Prime Minister Imran Khan on Monday downplayed demands that he receive a Nobel Peace Prize after he freed an Indian pilot to defuse tensions with neighboring India.
“I am not worthy of the Nobel Peace prize,” Khan posted on Twitter in both English and Urdu. “The person worthy of this would be the one who solves the Kashmir dispute according to the wishes of the Kashmiri people and paves the way for peace & human development in the subcontinent.”
Over 300,000 people have in the past few days signed online petitions calling for Prime Minister Imran Khan to receive a Nobel Peace Prize.
The capture of Indian Wing Commander Abhinandan Varthaman had become the focus of renewed hostilities between the nuclear-armed rivals, which have alarmed the international community. Tensions have soared since a suicide bombing in Kashmir last month claimed by Pakistan-based militants killed 40 Indian paramilitaries.
The hashtag #NobelPeaceForImranKhan began trending on Twitter on Thursday after Khan unexpectedly announced that the captured pilot would be released as a “peace gesture.”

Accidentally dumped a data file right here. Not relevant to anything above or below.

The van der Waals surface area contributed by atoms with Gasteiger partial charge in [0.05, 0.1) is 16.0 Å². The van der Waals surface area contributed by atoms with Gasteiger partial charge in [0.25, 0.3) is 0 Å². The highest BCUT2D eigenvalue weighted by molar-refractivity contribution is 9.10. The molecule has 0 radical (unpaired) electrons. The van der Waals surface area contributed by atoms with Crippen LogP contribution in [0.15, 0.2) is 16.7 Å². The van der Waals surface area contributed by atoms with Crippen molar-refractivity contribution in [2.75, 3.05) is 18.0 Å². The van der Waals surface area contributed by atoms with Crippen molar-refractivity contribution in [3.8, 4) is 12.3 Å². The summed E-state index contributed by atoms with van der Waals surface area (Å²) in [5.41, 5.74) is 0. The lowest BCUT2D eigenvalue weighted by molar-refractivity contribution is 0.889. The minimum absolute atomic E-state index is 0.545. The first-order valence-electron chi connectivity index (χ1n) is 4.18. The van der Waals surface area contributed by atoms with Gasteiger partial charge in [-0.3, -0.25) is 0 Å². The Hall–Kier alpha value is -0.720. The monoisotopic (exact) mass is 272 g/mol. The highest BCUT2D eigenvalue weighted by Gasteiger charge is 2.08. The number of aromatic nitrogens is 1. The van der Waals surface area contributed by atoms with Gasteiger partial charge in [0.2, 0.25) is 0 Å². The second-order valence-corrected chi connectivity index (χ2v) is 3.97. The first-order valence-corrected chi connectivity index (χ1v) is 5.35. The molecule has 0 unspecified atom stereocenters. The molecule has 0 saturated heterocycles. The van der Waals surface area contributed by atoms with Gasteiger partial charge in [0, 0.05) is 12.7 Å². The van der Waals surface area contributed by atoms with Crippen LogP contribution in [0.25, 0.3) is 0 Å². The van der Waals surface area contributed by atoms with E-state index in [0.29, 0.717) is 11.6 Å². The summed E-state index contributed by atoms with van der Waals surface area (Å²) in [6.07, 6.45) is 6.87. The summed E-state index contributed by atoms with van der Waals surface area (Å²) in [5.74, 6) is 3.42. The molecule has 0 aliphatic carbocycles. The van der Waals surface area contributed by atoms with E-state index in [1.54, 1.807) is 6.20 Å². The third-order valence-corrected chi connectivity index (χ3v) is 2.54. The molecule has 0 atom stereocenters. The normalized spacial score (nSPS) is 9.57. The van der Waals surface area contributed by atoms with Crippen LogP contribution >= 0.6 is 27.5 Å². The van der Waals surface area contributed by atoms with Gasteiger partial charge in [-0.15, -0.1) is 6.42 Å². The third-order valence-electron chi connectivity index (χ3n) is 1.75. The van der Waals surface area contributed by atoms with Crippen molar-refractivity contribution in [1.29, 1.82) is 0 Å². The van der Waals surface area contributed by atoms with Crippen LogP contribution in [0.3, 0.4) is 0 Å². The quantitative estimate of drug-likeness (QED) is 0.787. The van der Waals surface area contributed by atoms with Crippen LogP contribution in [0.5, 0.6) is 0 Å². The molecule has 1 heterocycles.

Abhinandan—whose MiG fighter was shot down a day earlier as he chased Pakistani jets over disputed Kashmir—was returned to India late Friday.
Two similarly worded campaigns on the change.org platform launched by users in the U.K. and Pakistan called for Imran Khan to be nominated for next year’s prize “for his peace efforts and dialogues in the Asian region on diverse conflicts.” They have gained more than 240,000 and 60,000 digital signatures respectively.
Pakistan’s information minister Fawad Chaudhry Saturday also submitted a resolution in Parliament demanding Khan be given the award for his contribution to peace in the region. “Imran Khan played a sagacious role in de-escalating tension between Pakistan and India,” the resolution said.
In his speech announcing Abhinandan’s release, Khan referred to the catastrophic consequences of nuclear war as he called for talks with New Delhi.
Thousands of people around the world are allowed to make nominations for the Peace Prize, including members of parliament and government ministers, former laureates and some university professors.